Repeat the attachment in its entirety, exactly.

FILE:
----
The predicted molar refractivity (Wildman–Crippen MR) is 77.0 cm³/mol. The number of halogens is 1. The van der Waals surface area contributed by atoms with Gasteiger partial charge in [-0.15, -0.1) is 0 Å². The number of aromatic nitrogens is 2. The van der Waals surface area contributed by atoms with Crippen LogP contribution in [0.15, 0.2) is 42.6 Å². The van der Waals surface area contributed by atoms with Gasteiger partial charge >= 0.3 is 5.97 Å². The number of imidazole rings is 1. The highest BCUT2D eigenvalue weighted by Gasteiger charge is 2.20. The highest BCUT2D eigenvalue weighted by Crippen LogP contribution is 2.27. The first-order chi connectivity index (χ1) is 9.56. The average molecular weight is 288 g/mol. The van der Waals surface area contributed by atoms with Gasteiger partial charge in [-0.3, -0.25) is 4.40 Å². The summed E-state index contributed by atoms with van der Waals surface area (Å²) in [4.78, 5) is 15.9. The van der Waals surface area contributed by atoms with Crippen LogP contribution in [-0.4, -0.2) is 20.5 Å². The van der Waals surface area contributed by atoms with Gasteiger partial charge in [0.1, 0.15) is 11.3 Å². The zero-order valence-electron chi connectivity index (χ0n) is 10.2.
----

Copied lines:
The predicted molar refractivity (Wildman–Crippen MR) is 77.0 cm³/mol. The number of halogens is 1. The van der Waals surface area contributed by atoms with Gasteiger partial charge in [-0.15, -0.1) is 0 Å². The number of aromatic nitrogens is 2. The van der Waals surface area contributed by atoms with Crippen LogP contribution in [0.15, 0.2) is 42.6 Å². The van der Waals surface area contributed by atoms with Gasteiger partial charge >= 0.3 is 5.97 Å². The number of imidazole rings is 1. The highest BCUT2D eigenvalue weighted by Gasteiger charge is 2.20. The highest BCUT2D eigenvalue weighted by Crippen LogP contribution is 2.27. The first-order chi connectivity index (χ1) is 9.56. The average molecular weight is 288 g/mol. The van der Waals surface area contributed by atoms with Gasteiger partial charge in [-0.3, -0.25) is 4.40 Å². The summed E-state index contributed by atoms with van der Waals surface area (Å²) in [4.78, 5) is 15.9. The van der Waals surface area contributed by atoms with Crippen LogP contribution in [-0.4, -0.2) is 20.5 Å². The van der Waals surface area contributed by atoms with Gasteiger partial charge in [0.1, 0.15) is 11.3 Å². The zero-order valence-electron chi connectivity index (χ0n) is 10.2.